Everything About Growing Onions In Pots | Onion Plant Care

Sheri Dorn is a versatile homesteader and culinary artist with a strong focus on organic and heirloom gardening. Holding a Master's degree in Culinary Arts, she combines her love for cooking and gardening in a unique way. Sheri is an active contributor to online gardening communities and enjoys quality outdoor time with her family and pets.
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If you want a consistent, fresh supply of this versatile vegetable, then Growing Onion in Pots is the best option. Learn how you can grow them in limited space!

Onions (Allium cepa) are some of the most versatile vegetables that can be used in almost every dish. Growing Onion in Pots is the best way to enjoy them fresh in your cuisines as there’s nothing like eating your own, homegrown veggies!

Check out our article on growing green onions in pots all year here

Onion Varieties

While planting onion sets, you must get familiar with the varieties as all have different needs and daylight requirements. The onion varieties fall into the following categories:

Short day onion variety All varieties from this category are sweet, excluding red creole. They flourish in early spring/winter and, therefore, ideal for southern states and other warm climate regions. It includes-Yellow Sweet Spanish, First Edition, Red Wethersfield, Aisa Craig, Buffalo, Norstar, and Red Florence.

Long-day onion variety does best in late spring-summer. They are ideal for growing in northern regions, perfect for late spring-summer. It includes Stuttgarter, White Bermuda, Red Burgundy, Crystal Wax White Bermuda, Hybrid Yellow Granex, Southern Belle, and  Texas 1015-Y Supersweet.

To Know About Amazing Onion Skin Uses, Click here! 

Varieties That You Can Grow in Pots

  1. Ailsa Craig is an heirloom long day variety that has a mild sweet taste with golden skin.
  2. Italian Torpedo has an elongated shape with red-pink skin and a mild sweet taste.
  3. Red Burgundy is a short day variety and grows in purple-red skin.
  4. Utah Yellow Sweet Spanish matures in approximately 115 days and has a sweet flavor.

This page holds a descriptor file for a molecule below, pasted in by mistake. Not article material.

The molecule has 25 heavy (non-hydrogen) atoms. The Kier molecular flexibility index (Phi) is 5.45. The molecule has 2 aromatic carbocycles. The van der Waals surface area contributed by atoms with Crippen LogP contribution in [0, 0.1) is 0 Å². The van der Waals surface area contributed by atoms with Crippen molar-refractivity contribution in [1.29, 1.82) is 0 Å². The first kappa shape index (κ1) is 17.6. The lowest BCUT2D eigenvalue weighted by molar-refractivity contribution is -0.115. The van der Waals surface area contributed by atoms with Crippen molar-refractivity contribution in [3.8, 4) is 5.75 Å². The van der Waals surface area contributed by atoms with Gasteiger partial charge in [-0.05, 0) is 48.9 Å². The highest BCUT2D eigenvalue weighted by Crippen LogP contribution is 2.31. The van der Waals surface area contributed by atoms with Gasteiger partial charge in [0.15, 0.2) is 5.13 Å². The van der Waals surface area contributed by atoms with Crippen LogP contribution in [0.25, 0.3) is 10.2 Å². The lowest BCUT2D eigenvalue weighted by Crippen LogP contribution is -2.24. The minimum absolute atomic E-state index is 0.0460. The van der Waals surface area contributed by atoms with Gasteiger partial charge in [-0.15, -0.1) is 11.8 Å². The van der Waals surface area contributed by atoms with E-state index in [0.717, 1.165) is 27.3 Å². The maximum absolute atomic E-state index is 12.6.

5. White Grano grows in white, globular, large bulbs that get ready to harvest in 100 days.
  6. Storage Onions remain fresh for a more extended period. They have crispy flesh.

The onions are also further classified based on their colors. Yellow or brown onions are famous for their everyday use. Similarly, red onions are best when they are used fresh and are also known as purple onions. Lastly, white onions, the traditional ones, are mainly used in Mexican dishes.

Note: While Growing Onion in Pots, you can use both indoor and outdoor varieties. Onions can be grown indoors under grow lights with timer.

Choosing the Pot

  • Pick a container that is at least 8-10 inches deep and as wide as possible.
  • Consider using deep window boxes, tubs, or other wide containers.
  • Make sure that your pot has enough drainage holes.
  • The diameter of the container mainly depends on the number of onions you have planned to grow, as onion plant spacing is important.
  • Keep the container a little off the ground with the help of a stand.

Planting Time for Onions in Pots

You can easily grow onions in pots but keep in mind that this root vegetable is sensitive to timing and seasons.

  • For regions with frigid winters, you can grow them in late March or April.
  • Regions with mild temperatures, you can grow them in late fall or winter.
  • If you are going to sow the seeds in autumn, they won’t be ready till summer. You also have to protect them from winters in cold areas.

Tip: If you are someone who is not living in a hot tropical and subtropical climate, you can grow onions in containers during summers as well.


When planting, you have a choice of either using seeds, transplants, or sets. Onions bulbs or sets are hardier and can stand up to poor soil conditions and weather better than seeds.

  • Transplants are usually seedlings that are planted at the beginning of the season and sold in bunches from nurseries. They bud quickly but are also susceptible to diseases.
  • Sets are the easiest to plant, quickest in maturing, and disease resistant. However, sets are prone to prematurely forming a flower stalk. While planting, put them about 1 inch in the soil with the pointy end up.